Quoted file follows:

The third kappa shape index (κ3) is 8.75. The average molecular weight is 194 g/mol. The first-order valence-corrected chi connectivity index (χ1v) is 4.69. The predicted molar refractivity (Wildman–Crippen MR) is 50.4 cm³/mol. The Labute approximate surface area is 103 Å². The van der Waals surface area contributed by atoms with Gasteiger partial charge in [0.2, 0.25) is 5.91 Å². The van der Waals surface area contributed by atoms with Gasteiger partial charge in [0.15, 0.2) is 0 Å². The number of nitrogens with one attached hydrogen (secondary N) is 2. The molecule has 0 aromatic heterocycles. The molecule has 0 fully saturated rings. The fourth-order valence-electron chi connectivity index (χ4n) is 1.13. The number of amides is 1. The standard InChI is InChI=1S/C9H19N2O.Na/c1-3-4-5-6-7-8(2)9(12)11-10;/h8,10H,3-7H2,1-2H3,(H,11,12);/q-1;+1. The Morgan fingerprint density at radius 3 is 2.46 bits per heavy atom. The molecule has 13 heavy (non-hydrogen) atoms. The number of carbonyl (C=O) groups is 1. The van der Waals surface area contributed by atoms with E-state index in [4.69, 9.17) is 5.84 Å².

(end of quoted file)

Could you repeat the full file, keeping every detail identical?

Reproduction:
The third kappa shape index (κ3) is 8.75. The average molecular weight is 194 g/mol. The first-order valence-corrected chi connectivity index (χ1v) is 4.69. The predicted molar refractivity (Wildman–Crippen MR) is 50.4 cm³/mol. The Labute approximate surface area is 103 Å². The van der Waals surface area contributed by atoms with Gasteiger partial charge in [0.2, 0.25) is 5.91 Å². The van der Waals surface area contributed by atoms with Gasteiger partial charge in [0.15, 0.2) is 0 Å². The number of nitrogens with one attached hydrogen (secondary N) is 2. The molecule has 0 aromatic heterocycles. The molecule has 0 fully saturated rings. The fourth-order valence-electron chi connectivity index (χ4n) is 1.13. The number of amides is 1. The standard InChI is InChI=1S/C9H19N2O.Na/c1-3-4-5-6-7-8(2)9(12)11-10;/h8,10H,3-7H2,1-2H3,(H,11,12);/q-1;+1. The Morgan fingerprint density at radius 3 is 2.46 bits per heavy atom. The molecule has 13 heavy (non-hydrogen) atoms. The number of carbonyl (C=O) groups is 1. The van der Waals surface area contributed by atoms with E-state index in [4.69, 9.17) is 5.84 Å².